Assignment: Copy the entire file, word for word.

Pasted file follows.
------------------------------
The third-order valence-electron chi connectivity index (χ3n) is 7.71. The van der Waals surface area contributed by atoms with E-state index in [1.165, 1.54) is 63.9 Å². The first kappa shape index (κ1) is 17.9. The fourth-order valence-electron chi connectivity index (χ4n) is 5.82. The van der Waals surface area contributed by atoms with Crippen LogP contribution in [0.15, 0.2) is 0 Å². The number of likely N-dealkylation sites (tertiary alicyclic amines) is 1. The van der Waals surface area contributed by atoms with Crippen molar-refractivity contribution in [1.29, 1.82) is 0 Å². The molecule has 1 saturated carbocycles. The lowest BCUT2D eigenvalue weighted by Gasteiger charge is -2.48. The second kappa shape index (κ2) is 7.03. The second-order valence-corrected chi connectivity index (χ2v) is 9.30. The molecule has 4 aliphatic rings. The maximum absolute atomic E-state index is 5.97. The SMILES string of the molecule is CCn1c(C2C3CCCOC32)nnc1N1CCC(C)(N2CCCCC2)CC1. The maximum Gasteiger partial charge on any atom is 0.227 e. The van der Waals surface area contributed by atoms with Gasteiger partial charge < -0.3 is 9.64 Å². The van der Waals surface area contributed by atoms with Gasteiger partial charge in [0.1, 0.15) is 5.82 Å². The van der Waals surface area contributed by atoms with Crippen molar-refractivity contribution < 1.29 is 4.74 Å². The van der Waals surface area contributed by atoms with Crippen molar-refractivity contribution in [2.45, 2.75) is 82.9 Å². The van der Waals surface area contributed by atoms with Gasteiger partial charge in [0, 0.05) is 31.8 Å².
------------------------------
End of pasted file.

The third-order valence-electron chi connectivity index (χ3n) is 7.71. The van der Waals surface area contributed by atoms with E-state index in [1.165, 1.54) is 63.9 Å². The first kappa shape index (κ1) is 17.9. The fourth-order valence-electron chi connectivity index (χ4n) is 5.82. The van der Waals surface area contributed by atoms with Crippen LogP contribution in [0.15, 0.2) is 0 Å². The number of likely N-dealkylation sites (tertiary alicyclic amines) is 1. The van der Waals surface area contributed by atoms with Crippen molar-refractivity contribution in [1.29, 1.82) is 0 Å². The molecule has 1 saturated carbocycles. The lowest BCUT2D eigenvalue weighted by Gasteiger charge is -2.48. The second kappa shape index (κ2) is 7.03. The second-order valence-corrected chi connectivity index (χ2v) is 9.30. The molecule has 4 aliphatic rings. The maximum absolute atomic E-state index is 5.97. The SMILES string of the molecule is CCn1c(C2C3CCCOC32)nnc1N1CCC(C)(N2CCCCC2)CC1. The maximum Gasteiger partial charge on any atom is 0.227 e. The van der Waals surface area contributed by atoms with Gasteiger partial charge < -0.3 is 9.64 Å². The van der Waals surface area contributed by atoms with Gasteiger partial charge in [0.1, 0.15) is 5.82 Å². The van der Waals surface area contributed by atoms with Crippen molar-refractivity contribution < 1.29 is 4.74 Å². The van der Waals surface area contributed by atoms with Crippen molar-refractivity contribution in [2.45, 2.75) is 82.9 Å². The van der Waals surface area contributed by atoms with Gasteiger partial charge in [0, 0.05) is 31.8 Å².